Replacement or spare O-rings for the glove port (pack of 4) and antechamber door (pack of 2). Each set is specifically sized to form a complete seal to maintain an inert atmosphere. Durable and easy to clean as part of a regular maintenance schedule.

From $14 ex. VAT

Glove Box Resources and Support


Buying Guides

Why Buy the Ossila Glove Box

It is important for you to understand the benefits and limitations of different glove box systems before making the investment.

If you are looking for a robust, easy-to-use glove box, the Ossila Laboratory Glove Box is the perfect choice for you. Unlike larger, more complex systems, our glove box offers a low cost, portable benchtop design, for a versatile range of inert atmosphere applications.

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Ossila glove box on a lab bench How to Choose a Glove Box

Choosing the right glove box for your needs is important. The system should be suitable for your samples, experimental requirements, laboratory environment, and budget.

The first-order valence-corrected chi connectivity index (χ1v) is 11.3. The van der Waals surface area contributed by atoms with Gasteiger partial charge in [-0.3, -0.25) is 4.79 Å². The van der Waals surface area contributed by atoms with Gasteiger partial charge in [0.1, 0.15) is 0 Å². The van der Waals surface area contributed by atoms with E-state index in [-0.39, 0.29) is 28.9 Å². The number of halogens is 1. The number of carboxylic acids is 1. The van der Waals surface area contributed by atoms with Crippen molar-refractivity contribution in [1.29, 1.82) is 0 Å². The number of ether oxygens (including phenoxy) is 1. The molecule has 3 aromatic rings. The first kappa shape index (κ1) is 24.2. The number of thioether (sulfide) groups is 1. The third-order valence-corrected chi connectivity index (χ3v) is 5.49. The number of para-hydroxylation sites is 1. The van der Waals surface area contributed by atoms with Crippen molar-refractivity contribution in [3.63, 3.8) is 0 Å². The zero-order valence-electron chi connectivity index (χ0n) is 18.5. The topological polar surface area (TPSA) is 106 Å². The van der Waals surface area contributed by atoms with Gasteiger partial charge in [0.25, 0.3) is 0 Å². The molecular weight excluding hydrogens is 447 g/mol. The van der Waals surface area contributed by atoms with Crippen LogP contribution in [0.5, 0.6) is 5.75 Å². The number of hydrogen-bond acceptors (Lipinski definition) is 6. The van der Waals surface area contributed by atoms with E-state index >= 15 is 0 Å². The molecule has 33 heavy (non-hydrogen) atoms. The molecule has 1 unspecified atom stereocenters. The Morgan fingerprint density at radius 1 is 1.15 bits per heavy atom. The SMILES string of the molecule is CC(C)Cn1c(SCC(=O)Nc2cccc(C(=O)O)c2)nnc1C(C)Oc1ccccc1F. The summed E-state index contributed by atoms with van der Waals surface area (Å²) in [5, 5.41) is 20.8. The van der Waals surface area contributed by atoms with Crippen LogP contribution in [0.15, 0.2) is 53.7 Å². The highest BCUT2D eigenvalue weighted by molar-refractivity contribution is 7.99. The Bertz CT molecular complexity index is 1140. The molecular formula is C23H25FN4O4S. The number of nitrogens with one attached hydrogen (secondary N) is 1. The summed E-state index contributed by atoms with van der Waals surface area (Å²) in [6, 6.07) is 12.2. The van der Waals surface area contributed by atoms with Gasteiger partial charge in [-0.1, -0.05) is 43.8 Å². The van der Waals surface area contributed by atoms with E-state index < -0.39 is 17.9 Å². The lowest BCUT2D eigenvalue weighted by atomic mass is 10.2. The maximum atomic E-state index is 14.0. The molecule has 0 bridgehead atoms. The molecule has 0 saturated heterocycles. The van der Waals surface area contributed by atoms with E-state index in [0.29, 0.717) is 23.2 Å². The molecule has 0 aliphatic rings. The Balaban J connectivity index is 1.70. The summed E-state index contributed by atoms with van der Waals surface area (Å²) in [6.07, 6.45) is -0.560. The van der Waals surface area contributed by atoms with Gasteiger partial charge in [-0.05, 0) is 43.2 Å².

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Glove Box Design Glove Box Design

A glove box includes a clear panel, which allows you to see the contents of the chamber, and gloves which allow you to manipulate it. Smaller, secondary chambers, called antechambers, allow you to add or remove items without exposing the inside of the glove box to the atmospheric conditions.

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Maintenance and Operation

Glove Box Standard Operating Procedure Glove Box Standard Operating Procedure

Working safely within a glove box requires the care and co-operation of everyone who uses it. For this reason, we recommend outlining a standard operating procedure for your laboratory.

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Glove Box installation Glove Box Installation

The Ossila Laboratory Glove Box is designed to be easy to install and maintain, and is suitable for most laboratories. Its small footprint and quick set up also means that it is relatively portable and can be conveniently transferred between labs as required.

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Replace glove box gloves How to Replace Glove Box Gloves